What are the Most Common Causes of Burning Leg Pain?

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  • Written By: Dan Cavallari
  • Edited By: Bronwyn Harris
  • Last Modified Date: 17 November 2019
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Burning leg pain can refer to many different types of sensations in the legs. A burning feeling, for example, may be the result of paresthesia — or pins and needles — or it may be the result of overuse of the muscles. The pain will feel different in either case, though both sensations may fall under the label or description of burning leg pain. Perhaps one of the most common causes of a burning sensation in the legs is overuse of the muscles, but sciatica may also be the cause of the sensation, as can neurological issues resulting from nerve damage.

Athletes often complain of burning leg pain after intense physical activity. This pain may be the result of muscle overuse. The muscles begin to tense up as they tire, which can lead to a burning or tightening sensation in the legs. The sensation may further be exacerbated by build-up of lactic acid in the legs. Lactic acid is a by-product of spent glycogen, which is the body's preferred fuel source during intense physical activity. As lactic acid builds up, a feeling of stiffness, soreness, or burning in the legs is often felt. Athletes can work to avoid this feeling by building up a lactic acid threshold, which is essentially the amount of time an athlete can spend during physical activity before lactic acid build-up becomes debilitating.


Sciatica can cause burning leg pain, a pins-and-needles feeling, numbness, or shooting pains throughout each leg. As the sciatic nerve is compressed — often due to tight muscles in the lower back and hips, or due to a bulging or herniated disc in the spine — the leg, hip, and buttocks may sense the pain since the sciatic nerve runs from the lower back through the buttocks and hips and all the way down the back of the leg. The pain from sciatica can be felt all the way down to the bottom of the calf, regardless of where the nerve is actually being compressed. Stretching and exercise usually relieves sciatic pain, though in more severe cases, surgery may be necessary to correct the issue.

If a nerve becomes severely damaged, neurological issues may develop. This may manifest itself as weakness in the legs, a lack of coordination or strength, or intense pain. The pain can be burning leg pain or sharp leg pain, or even dull aches. Neurological issues due to nerve damage is considered a serious condition and should be treated by a doctor immediately.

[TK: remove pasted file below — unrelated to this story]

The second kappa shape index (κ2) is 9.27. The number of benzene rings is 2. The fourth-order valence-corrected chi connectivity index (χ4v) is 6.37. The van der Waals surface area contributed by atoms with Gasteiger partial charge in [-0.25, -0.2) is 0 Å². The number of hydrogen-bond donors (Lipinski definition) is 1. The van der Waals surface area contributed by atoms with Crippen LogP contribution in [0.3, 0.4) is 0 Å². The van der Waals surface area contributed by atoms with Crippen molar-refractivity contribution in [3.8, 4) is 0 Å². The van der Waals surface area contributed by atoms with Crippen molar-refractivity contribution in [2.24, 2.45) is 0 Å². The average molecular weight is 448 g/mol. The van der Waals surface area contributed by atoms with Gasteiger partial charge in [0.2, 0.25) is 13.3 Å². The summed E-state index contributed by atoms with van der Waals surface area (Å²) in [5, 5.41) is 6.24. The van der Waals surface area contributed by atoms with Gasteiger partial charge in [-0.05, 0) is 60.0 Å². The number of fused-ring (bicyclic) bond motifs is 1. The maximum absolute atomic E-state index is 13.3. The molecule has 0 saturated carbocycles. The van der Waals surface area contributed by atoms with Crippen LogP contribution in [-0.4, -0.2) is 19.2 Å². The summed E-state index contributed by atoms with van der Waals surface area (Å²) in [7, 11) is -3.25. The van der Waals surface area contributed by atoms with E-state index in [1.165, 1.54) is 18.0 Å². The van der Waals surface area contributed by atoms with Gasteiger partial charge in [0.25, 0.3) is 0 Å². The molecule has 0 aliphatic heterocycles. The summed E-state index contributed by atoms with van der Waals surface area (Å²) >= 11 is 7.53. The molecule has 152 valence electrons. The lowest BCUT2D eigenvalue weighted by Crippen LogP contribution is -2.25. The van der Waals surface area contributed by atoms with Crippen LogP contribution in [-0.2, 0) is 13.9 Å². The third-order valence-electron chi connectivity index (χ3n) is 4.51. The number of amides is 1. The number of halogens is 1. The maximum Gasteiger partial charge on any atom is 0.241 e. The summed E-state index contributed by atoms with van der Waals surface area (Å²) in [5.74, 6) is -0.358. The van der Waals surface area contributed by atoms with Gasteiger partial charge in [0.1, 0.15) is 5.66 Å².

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Post 4

I have really bad leg pain. Very painful, tingling, burning left leg more than the right but the right has it, too. I hustled a bunch on the farm last night so I don't know if that is part of it, but it's killing me. Plus, I just had a local surgery on my chest so my body has been through a lot.

Post 3

@DylanB – I have also had extreme leg tingling, but mine was accompanied by a burning sensation. This upper leg pain would happen after I had gone for a fifteen-minute walk.

Every day at lunch, I would go to the park and walk a short distance. Like you, I had been sitting down all morning, so this sudden burst of activity was a shock to my legs.

As soon as I sat back down, my legs would feel warm and tingly all over, sort of like fizzy soda was running through my veins. I could feel a slight throbbing sensation, as well.

I don't think it was anything to worry about, though. Nothing bad ever happened because of it.

Post 2

I have felt extreme tingling in my legs before, but I wouldn't define it as actual leg nerve pain. It's more of a numb sensation, and it is strange.

It happens sometimes while I'm just sitting at my desk. I have to sit there for most of the day, though I do get up to go to other offices occasionally.

I think it might be an issue with circulation. I'm probably just not getting enough exercise during the day, and my circulation is getting sluggish.

Post 1

My sister had sciatic nerve problems, and she said that she would experience severe leg pain that started at her back. It would be a weird mixture of burning and tingling, and sometimes it would just shoot through all the way down to her toe.

She saw a chiropractor, and he helped her somewhat. I think that the special exercises that her physical therapist recommended were more beneficial, though. She has fewer problems with leg pain these days, and she does those exercises a couple of times a week.

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